Why do these changes matter, surely it’s still just an intranet? Based on my work with a wide range of clients, it’s clear that great outcomes are only achieved when teams go with the grain of how SharePoint Online Modern works. This means re-thinking some of the ways in which we design intranets.

Related Article: Your Intranet Should Be a Little Bit Messy

Navigation and Architecture: Two Halves Coming Together

The practical reality for intranet teams is that a top-to-bottom information architecture simply isn’t expressed in SharePoint Online. Traditional menus aren’t global across the whole site, content isn’t structured hierarchically, and local menus aren’t a simple continuation of the top-down menus.

Instead, teams should be thinking about two halves coming together in SharePoint Online:

  • A top-down navigation experience, that utilizes SharePoint Online features to provide employees with a usable and findable way of getting to required information.
  • A bottom-up site architecture, that shapes how sites and hubs are used to structure information, with a primary focus on management and governance.

The key insight is that navigation experience and site architecture are two entirely separate considerations, no longer joined together as they would be in a traditional hierarchical intranet. While this presents some challenges, it also allows intranet teams to optimize each element separately, with considerable flexibility in how this is done.

Related Article: Why Asking Employees What They Want From an Intranet Might Not Be the Best Idea

Creating a Great Navigation Experience

With the navigation experience separated from the underlying site architecture, we’re now free to take a truly user-centric approach to its creation.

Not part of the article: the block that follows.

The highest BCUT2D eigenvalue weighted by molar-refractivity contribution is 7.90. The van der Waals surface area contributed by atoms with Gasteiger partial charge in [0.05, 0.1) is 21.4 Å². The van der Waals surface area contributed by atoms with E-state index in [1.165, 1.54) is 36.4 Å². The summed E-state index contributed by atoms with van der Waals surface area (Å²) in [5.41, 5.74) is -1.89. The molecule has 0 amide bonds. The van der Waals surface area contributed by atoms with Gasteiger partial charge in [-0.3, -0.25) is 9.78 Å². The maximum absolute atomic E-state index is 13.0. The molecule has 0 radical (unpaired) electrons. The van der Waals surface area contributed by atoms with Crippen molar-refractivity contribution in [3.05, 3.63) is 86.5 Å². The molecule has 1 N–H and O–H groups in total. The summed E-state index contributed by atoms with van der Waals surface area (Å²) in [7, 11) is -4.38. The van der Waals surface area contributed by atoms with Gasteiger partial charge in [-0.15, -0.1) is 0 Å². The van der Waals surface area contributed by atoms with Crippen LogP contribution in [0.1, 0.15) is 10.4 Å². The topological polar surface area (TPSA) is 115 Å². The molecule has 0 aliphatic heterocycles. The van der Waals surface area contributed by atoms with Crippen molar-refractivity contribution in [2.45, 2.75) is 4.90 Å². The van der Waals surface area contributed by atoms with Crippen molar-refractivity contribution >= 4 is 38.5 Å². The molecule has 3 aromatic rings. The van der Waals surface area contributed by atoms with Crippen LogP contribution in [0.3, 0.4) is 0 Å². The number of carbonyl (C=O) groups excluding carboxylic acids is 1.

Card sorting still works well here, and tree testing remains hugely effective at ensuring that information is easily findable.

What’s different is that the navigation experience focuses just on what’s expressed in the platform (what the employee actually sees), instead of creating a single information architecture that goes from the top to the bottom of the intranet.

The team can them make decisions in terms of which navigation aids to use:

  • App bar global menu.
  • Drop-down or mega menus on the SharePoint home site.
  • Hub menus.
  • Local navigation.

This will involve taking a pragmatic approach to what can be done, acknowledging that traditional approaches to global navigation and useful features such as breadcrumbs may not be practical.

Related Article: 5 Ways an Intranet Can Help With Talent Retention

Getting the Rest Right

The underlying site architecture is just as important as the navigation experience. It needs to be structured in a way to ensure the intranet is sustainable and manageable. In general this means aligning sites to content ownership — and therefore the structure of the business itself — with more sites rather than less. (I’ll dive into this further in a future article.)

In terms of the user experience of the intranet – what goes on pages and how they’re designed — SharePoint Online also provides opportunities for new approaches. As I’ve discussed earlier, the best path now is to go straight to prototypes rather than wireframes, harnessing the point-and-click nature of the platform.

Overall, teams can work with the strengths of SharePoint Online, as well as working arounds its weaknesses, to deliver a modern site that meets both business and employee needs. The key is just to go with the grain of the platform, and to avoid confusing the picture with discussions of information architecture.

About the Author

James Robertson is the originator of the global movement towards digital employee experience (DEX). Twenty years in this space, he’s one of the leading thinkers on intranets and digital workplaces. He’s the author of the books “Essential Intranets: Inspiring Sites that Deliver Business Value” and “Designing Intranets: Creating Sites that Work.”